It was a former coworker who told me to apply for the position. She felt I had the necessary management skills that the job required. Of course, I had no prior library experience before accepting the job, but I loved the challenge.

Is there something in your own personal story that led you to do the work you do?

Before the HWCOM Medical Library, I worked for the Miami-Dade County Board of County Commissioners as a Legislative Analyst. During my tenure, I analyzed proposed legislation, briefed officials on the public policy impacts to the citizenry, and provided vital budgetary information from the State of Florida’s legislators. It was a challenging job that involved countless hours of research and dedication but served as a valuable lesson in organization and management. Coming into the HWCOM Medical Library with no library experience was certainly a challenge, but I successfully turned this uncertainty into determination by earning my MLIS. I started my MLIS in Fall 2009 and recently graduated in December 2011 from Florida State University.

What do you love most about your outreach work?

I love to travel to other academic and hospital libraries in the area. It has been a joy to work closely with our local consortium libraries in providing resources to our students and faculty. It involves working with various clinical faculty and students at our hospital partner sites and making sure they have the proper resources and access to our library.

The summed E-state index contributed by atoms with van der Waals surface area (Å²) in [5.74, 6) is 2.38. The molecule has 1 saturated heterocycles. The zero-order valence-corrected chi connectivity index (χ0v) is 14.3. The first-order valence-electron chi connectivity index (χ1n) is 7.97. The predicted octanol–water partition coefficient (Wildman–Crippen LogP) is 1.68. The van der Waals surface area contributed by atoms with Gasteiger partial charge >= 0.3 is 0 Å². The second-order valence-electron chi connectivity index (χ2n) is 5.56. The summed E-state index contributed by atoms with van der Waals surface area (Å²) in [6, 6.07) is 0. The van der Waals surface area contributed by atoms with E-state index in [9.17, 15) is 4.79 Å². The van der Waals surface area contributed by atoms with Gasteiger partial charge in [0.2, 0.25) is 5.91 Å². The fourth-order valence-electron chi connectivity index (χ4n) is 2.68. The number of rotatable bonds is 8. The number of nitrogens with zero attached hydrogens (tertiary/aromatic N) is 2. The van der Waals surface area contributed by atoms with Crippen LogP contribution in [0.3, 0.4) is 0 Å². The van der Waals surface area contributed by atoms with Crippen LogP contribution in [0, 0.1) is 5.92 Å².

What is the biggest challenge in what you do?

The biggest challenge for me is working with many organizations within the University to make our library more accessible to our students. This involves coordinating with administrators to maintain the facility and keep it open (especially since our library is in the main University library) when the university is closed or on a shortened schedule. It is a careful designing of various schedules, staff, and communication.

What has been the most fulfilling part of your work in terms of working with the new medical school faculty and staff? 

The most fulfilling part of working with a new medical school faculty and staff is watching them take on new challenges as the school grows. Most often, my work starts when administrators and faculty require resources for their own research or provide resources to our students in the classroom. It is most fulfilling when they are able to see tangible results of our services, i.e., articles or books via interlibrary loan. I often hear the positive feedback from faculty on how fast and prompt our services are. Or hear them boast about how courteous our library staff is when helping them. This all means a job well done.

What do you see as the biggest health concerns/obstacles in the communities that the medical staff and students serve?

The biggest health concern in the communities we serve is preventative care and the lack of consumer health resources in many of the underserved neighborhoods of South Florida. Through the Green Neighborhood HELP™ program (for more information visit (, our medical students are paired with students from the College of Law, School of Social Work, Public Health, and the College of Nursing to provide services to many families in these underserved areas. It is through these cohorts that I have an understanding of what resources and information these families lack in providing proper healthcare for themselves and their children.

How did you first come to know NN/LM SE/A?

I first came to know NN/LM SE/A through the DOCLINE listserv. I was searching for a class on how to use DOCLINE and their automated interlibrary loan system. It was here where I decided to explore all that NN/ LM SE/A had to offer. I immediately bookmarked the page and discovered so much useful information about class offerings, outreach and other training opportunities.